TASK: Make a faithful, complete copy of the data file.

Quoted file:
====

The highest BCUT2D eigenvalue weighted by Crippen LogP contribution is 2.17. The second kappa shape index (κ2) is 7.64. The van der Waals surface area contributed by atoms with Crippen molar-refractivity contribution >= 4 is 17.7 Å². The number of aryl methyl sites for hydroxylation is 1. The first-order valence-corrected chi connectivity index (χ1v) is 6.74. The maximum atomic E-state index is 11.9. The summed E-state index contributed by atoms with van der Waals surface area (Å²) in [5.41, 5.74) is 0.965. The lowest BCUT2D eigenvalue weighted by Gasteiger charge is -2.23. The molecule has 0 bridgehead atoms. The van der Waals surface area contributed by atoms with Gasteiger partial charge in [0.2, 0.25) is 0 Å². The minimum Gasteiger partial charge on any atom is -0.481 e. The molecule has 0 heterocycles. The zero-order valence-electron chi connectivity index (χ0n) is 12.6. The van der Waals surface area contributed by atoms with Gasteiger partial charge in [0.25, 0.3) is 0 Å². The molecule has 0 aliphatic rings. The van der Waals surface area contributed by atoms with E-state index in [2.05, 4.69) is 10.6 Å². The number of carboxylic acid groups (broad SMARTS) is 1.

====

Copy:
The highest BCUT2D eigenvalue weighted by Crippen LogP contribution is 2.17. The second kappa shape index (κ2) is 7.64. The van der Waals surface area contributed by atoms with Crippen molar-refractivity contribution >= 4 is 17.7 Å². The number of aryl methyl sites for hydroxylation is 1. The first-order valence-corrected chi connectivity index (χ1v) is 6.74. The maximum atomic E-state index is 11.9. The summed E-state index contributed by atoms with van der Waals surface area (Å²) in [5.41, 5.74) is 0.965. The lowest BCUT2D eigenvalue weighted by Gasteiger charge is -2.23. The molecule has 0 bridgehead atoms. The van der Waals surface area contributed by atoms with Gasteiger partial charge in [0.2, 0.25) is 0 Å². The minimum Gasteiger partial charge on any atom is -0.481 e. The molecule has 0 heterocycles. The zero-order valence-electron chi connectivity index (χ0n) is 12.6. The van der Waals surface area contributed by atoms with Gasteiger partial charge in [0.25, 0.3) is 0 Å². The molecule has 0 aliphatic rings. The van der Waals surface area contributed by atoms with E-state index in [2.05, 4.69) is 10.6 Å². The number of carboxylic acid groups (broad SMARTS) is 1.